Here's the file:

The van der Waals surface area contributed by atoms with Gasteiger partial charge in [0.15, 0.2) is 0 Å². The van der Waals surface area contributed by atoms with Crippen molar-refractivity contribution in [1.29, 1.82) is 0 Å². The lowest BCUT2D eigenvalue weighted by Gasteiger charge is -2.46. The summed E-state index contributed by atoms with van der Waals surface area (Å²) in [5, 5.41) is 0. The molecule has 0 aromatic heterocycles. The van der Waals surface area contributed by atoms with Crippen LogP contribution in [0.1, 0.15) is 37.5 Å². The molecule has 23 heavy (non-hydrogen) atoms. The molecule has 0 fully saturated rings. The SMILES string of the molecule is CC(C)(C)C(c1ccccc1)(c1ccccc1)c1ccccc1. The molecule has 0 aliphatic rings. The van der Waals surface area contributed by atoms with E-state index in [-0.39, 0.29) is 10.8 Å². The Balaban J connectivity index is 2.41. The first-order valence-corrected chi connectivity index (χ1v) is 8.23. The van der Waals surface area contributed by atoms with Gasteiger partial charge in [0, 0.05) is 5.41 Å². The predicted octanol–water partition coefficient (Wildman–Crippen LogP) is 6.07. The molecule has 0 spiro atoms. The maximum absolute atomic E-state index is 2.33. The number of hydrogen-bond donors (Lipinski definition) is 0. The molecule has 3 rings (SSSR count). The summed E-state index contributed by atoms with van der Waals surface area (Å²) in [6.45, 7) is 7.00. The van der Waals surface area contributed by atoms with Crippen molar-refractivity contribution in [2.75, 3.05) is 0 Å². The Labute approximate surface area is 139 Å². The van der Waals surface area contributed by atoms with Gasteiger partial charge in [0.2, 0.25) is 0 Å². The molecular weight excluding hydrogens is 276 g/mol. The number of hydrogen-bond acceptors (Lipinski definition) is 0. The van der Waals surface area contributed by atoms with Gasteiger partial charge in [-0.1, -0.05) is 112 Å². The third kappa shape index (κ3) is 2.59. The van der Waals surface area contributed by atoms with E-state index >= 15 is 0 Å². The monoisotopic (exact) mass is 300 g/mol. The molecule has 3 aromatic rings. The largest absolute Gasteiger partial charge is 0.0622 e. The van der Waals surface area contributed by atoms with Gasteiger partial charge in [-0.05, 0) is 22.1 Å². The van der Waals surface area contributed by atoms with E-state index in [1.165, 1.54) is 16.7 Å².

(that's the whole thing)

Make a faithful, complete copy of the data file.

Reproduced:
The van der Waals surface area contributed by atoms with Gasteiger partial charge in [0.15, 0.2) is 0 Å². The van der Waals surface area contributed by atoms with Crippen molar-refractivity contribution in [1.29, 1.82) is 0 Å². The lowest BCUT2D eigenvalue weighted by Gasteiger charge is -2.46. The summed E-state index contributed by atoms with van der Waals surface area (Å²) in [5, 5.41) is 0. The molecule has 0 aromatic heterocycles. The van der Waals surface area contributed by atoms with Crippen LogP contribution in [0.1, 0.15) is 37.5 Å². The molecule has 23 heavy (non-hydrogen) atoms. The molecule has 0 fully saturated rings. The SMILES string of the molecule is CC(C)(C)C(c1ccccc1)(c1ccccc1)c1ccccc1. The molecule has 0 aliphatic rings. The van der Waals surface area contributed by atoms with E-state index in [-0.39, 0.29) is 10.8 Å². The Balaban J connectivity index is 2.41. The first-order valence-corrected chi connectivity index (χ1v) is 8.23. The van der Waals surface area contributed by atoms with Gasteiger partial charge in [0, 0.05) is 5.41 Å². The predicted octanol–water partition coefficient (Wildman–Crippen LogP) is 6.07. The molecule has 0 spiro atoms. The maximum absolute atomic E-state index is 2.33. The number of hydrogen-bond donors (Lipinski definition) is 0. The molecule has 3 rings (SSSR count). The summed E-state index contributed by atoms with van der Waals surface area (Å²) in [6.45, 7) is 7.00. The van der Waals surface area contributed by atoms with Crippen molar-refractivity contribution in [2.75, 3.05) is 0 Å². The Labute approximate surface area is 139 Å². The van der Waals surface area contributed by atoms with Gasteiger partial charge in [0.2, 0.25) is 0 Å². The molecular weight excluding hydrogens is 276 g/mol. The number of hydrogen-bond acceptors (Lipinski definition) is 0. The van der Waals surface area contributed by atoms with Gasteiger partial charge in [-0.1, -0.05) is 112 Å². The third kappa shape index (κ3) is 2.59. The van der Waals surface area contributed by atoms with E-state index >= 15 is 0 Å². The monoisotopic (exact) mass is 300 g/mol. The molecule has 3 aromatic rings. The largest absolute Gasteiger partial charge is 0.0622 e. The van der Waals surface area contributed by atoms with Gasteiger partial charge in [-0.05, 0) is 22.1 Å². The van der Waals surface area contributed by atoms with E-state index in [1.165, 1.54) is 16.7 Å².